Management and leadership courses often talk about being a great leader by “empowering” staff to make decisions. It’s a wonderful concept, no doubt about it. But it can also get out of hand quickly. If you’re in a leadership or management role, do you really want everyone involved in making every decision? Maybe not. Consensus can be a great thing, but it takes a lot of time to reach and if everyone is spending their time making decisions, who is going to actually implement those decisions?
We recently provided project and program management services for a client who needed to replace aging computers and add a significant number of new computers, printers, scanners and other peripherals to their environment. Their infrastructure engineering team created the images for the desktop and thin client computers, and then turned those images over to the desktop support team who was responsible for the actual deployment. The first reaction from each member of their desktop support team was, “I didn’t approve that image.”
The desktop support team didn’t approve the image because image approval isn’t their responsibility – deployment is. The images were developed by the team responsible for the work, then thoroughly tested. They met the technical needs for the implementation and upheld the security policies for network and Internet access. The desktop support team was responsible for implementing the decisions made, and not for the decision-making.
“I’m going to escalate to the CIO,” said one of the desktop support techs. Escalating to someone four levels up the organizational ladder before talking to his supervisor, manager or director is a topic for another blog article, but it does bring up a good question:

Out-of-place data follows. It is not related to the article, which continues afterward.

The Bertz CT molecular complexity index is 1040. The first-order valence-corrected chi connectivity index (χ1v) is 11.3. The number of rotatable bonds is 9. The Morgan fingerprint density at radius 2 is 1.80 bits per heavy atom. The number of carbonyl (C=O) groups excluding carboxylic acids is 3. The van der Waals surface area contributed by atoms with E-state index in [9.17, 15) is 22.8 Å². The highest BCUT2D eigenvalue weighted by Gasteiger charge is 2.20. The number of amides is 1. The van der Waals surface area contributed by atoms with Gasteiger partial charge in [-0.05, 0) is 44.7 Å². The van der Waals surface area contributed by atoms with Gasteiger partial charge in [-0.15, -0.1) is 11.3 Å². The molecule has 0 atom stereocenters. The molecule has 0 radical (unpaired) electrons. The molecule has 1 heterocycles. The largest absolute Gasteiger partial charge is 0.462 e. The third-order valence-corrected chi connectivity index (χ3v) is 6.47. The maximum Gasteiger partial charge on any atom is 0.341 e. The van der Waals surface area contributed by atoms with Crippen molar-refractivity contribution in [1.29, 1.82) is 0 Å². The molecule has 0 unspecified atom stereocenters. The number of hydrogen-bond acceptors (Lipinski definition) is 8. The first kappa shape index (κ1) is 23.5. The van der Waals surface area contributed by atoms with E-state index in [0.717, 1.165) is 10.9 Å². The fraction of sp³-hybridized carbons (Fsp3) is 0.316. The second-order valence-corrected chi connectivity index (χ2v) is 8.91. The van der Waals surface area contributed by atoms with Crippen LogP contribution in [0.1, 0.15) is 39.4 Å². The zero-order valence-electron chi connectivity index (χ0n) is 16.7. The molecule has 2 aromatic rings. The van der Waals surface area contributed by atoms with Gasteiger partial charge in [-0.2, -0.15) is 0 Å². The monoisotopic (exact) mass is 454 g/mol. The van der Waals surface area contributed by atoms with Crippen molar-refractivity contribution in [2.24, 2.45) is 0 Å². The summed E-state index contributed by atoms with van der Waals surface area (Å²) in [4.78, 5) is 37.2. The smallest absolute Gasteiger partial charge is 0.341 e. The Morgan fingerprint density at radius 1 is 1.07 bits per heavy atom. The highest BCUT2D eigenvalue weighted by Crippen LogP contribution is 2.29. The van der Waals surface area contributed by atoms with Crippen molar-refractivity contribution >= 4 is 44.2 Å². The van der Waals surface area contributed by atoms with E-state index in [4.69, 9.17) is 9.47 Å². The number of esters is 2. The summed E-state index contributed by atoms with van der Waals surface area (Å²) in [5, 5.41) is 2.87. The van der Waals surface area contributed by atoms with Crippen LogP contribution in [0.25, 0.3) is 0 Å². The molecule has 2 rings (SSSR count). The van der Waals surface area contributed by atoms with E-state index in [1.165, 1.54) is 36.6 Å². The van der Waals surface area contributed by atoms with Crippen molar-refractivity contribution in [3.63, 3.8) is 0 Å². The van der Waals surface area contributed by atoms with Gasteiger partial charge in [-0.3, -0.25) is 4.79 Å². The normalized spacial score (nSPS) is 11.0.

How should a leader respond when someone who is an implementer of decisions thinks he or she is the decision maker?
1. Set clear expectations about roles and responsibilities.
Sometimes, “implementers” think they are decision makers simply don’t know they are not. Whether that person is part of a project team or is responsible for implementing decisions for the day-to-day operations of your organization, make sure that roles and responsibilities are discussed and documented. If there is confusion later over those roles and responsibilities, dust off that document, review it, and, if necessary, make any changes that might be needed.
2. Keep the lines of communication open.
This is an obvious and hopefully easy one. Most leaders know that listening to staff members’ concerns is part of earning the respect of their employees. And, as all those management books taught us, sometimes decentralized decision-making can yield better results. Soliciting input from subordinates is even encouraged in the US Marine Corps where officers are advised to lower “the decision-authority threshold,” and “seek and encourage bottom-up refinement from battlespace owners” (Marine Corps Operating Concepts – Third Edition). With this in mind, whenever appropriate, make sure there are opportunities for discussions or that employees have a method for providing input prior to a decision being made, and then be sure to listen carefully to any input you receive (This is not to say you have any obligation to agree with that input, but you do need to consider it fairly. Asking for, and then ignoring input is more destructive than not asking at all.)